Ariel Schwartz

World's Smallest Solar-Powered Sensor Could Run Forever

by , 02/09/10

renewable energy, sustainable design, green design, sensor, solar power, solar energy, world's smallest solar sensor

It’s easy enough to find a solar-powered charger for iPods, cell phones, and other gadgets, but this ultra-tiny solar-powered sensor system is smaller than anything else on the market — 1,000 times smaller than standard systems, in fact. Developed at the University of Michigan, the 2.5 x 3.5 x 1 millimeter system is the smallest in the world, and it can harvest energy from its surroundings almost perpetually.

Measuring in at 9 cubic millimeters, the micro sensor requires half a volt to operate, but the device can put out up to 4 volts of power with reasonable indoor lighting. It probably won’t be on store shelves any time soon, but the solar-powered system could be used to make environmental sensor networks that keep track of water and air quality both cheaper and more efficient. The device also has a number of possible medical applications — for example, it could monitor pressure changes in the eyes for patients with glaucoma. Eventually, the sensor could be powered by heat or movement and used inside the body.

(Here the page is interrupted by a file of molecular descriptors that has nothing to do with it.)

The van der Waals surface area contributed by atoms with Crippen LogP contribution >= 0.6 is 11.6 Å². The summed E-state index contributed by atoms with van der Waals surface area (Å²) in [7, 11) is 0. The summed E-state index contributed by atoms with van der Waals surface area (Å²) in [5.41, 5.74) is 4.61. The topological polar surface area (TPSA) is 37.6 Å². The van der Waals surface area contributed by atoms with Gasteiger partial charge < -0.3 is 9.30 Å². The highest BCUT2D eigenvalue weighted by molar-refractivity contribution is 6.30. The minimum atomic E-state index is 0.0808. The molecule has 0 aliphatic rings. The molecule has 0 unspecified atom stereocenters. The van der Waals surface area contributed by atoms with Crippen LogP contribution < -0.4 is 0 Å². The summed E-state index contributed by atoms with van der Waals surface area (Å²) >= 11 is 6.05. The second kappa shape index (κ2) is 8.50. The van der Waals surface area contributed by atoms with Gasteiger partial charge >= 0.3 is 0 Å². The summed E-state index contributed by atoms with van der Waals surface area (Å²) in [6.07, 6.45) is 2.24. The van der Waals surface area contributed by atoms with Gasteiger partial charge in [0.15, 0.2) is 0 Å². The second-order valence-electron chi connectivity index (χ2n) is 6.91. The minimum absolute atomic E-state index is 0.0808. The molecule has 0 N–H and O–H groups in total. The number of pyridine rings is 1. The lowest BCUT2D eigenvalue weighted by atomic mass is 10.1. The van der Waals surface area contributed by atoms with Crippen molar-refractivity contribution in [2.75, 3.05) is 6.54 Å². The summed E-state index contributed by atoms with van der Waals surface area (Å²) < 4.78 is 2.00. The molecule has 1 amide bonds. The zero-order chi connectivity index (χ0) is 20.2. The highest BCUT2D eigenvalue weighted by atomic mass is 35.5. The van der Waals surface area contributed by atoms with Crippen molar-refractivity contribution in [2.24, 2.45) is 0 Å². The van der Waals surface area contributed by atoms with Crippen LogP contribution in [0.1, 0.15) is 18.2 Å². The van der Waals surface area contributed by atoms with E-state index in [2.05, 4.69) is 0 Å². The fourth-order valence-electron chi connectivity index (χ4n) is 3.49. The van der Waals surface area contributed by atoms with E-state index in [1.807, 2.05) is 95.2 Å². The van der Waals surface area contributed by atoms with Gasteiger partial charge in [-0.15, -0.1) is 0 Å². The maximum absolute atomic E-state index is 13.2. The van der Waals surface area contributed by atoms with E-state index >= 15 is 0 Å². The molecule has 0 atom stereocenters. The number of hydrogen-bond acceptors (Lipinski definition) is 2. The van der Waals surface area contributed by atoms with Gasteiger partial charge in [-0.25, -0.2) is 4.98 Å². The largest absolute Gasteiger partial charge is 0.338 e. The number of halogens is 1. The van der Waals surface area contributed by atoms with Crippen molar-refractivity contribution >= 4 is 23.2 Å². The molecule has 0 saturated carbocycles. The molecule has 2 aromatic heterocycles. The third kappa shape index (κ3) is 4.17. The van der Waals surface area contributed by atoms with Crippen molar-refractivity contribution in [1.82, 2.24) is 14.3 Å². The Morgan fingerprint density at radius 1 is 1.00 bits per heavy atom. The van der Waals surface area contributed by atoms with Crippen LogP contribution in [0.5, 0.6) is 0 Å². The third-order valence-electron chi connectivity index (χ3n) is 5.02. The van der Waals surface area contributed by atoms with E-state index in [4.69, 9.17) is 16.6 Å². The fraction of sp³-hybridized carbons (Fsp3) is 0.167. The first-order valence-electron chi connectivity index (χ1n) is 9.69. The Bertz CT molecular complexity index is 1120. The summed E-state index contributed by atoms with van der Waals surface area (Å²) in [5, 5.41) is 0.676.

Next up: commercializing the sensor. The University of Michigan has plenty of backing for the project from organizations including National Science Foundation, the Defense Advanced Research Projects Agency, the National Institute of Standards and Technology, the Focus Center Research Program. We look forward to seeing what they come up with.

+ University of Michigan

Via PhysOrg

Related Posts

LEAVE A COMMENT

or your inhabitat account below

Let's make sure you're a real person:


2 Comments

  1. commando68 January 4, 2011 at 2:10 am

    I was wondering how much one of these would sell for if I were to try to buy one?

  2. Inspiring Green Technol... September 13, 2010 at 1:17 pm

    [...] with the finger pricking ritual. This solar-powered device is a rice-sized implantable glucose sensor that is inserted under the patient’s skin. The device continuously monitors glucose levels and [...]

  • Read Inhabitat

  • Search Categories

  • Recent Posts

  • Recent Comments

  • Browse by Keyword

get the free Inhabitat newsletter

Submit this form
popular today
all time
most commented
more popular stories >
more popular stories >
more popular stories >